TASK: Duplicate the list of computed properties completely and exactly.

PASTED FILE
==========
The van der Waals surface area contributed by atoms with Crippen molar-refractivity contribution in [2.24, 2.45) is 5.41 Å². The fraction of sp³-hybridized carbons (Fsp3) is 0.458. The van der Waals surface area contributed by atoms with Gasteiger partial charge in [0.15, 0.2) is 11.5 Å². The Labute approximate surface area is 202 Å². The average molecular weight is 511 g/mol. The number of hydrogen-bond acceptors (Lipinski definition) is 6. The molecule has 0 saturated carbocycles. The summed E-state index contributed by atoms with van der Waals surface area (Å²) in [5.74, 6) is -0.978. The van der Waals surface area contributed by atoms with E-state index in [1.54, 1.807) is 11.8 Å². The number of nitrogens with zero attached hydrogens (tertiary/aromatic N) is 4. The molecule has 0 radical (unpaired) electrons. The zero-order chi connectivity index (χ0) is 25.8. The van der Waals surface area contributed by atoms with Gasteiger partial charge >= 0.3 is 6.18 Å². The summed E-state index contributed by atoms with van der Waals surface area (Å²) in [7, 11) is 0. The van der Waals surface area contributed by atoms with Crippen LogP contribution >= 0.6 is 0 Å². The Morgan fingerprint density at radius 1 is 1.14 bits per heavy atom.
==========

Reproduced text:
The van der Waals surface area contributed by atoms with Crippen molar-refractivity contribution in [2.24, 2.45) is 5.41 Å². The fraction of sp³-hybridized carbons (Fsp3) is 0.458. The van der Waals surface area contributed by atoms with Gasteiger partial charge in [0.15, 0.2) is 11.5 Å². The Labute approximate surface area is 202 Å². The average molecular weight is 511 g/mol. The number of hydrogen-bond acceptors (Lipinski definition) is 6. The molecule has 0 saturated carbocycles. The summed E-state index contributed by atoms with van der Waals surface area (Å²) in [5.74, 6) is -0.978. The van der Waals surface area contributed by atoms with E-state index in [1.54, 1.807) is 11.8 Å². The number of nitrogens with zero attached hydrogens (tertiary/aromatic N) is 4. The molecule has 0 radical (unpaired) electrons. The zero-order chi connectivity index (χ0) is 25.8. The van der Waals surface area contributed by atoms with Gasteiger partial charge >= 0.3 is 6.18 Å². The summed E-state index contributed by atoms with van der Waals surface area (Å²) in [7, 11) is 0. The van der Waals surface area contributed by atoms with Crippen LogP contribution >= 0.6 is 0 Å². The Morgan fingerprint density at radius 1 is 1.14 bits per heavy atom.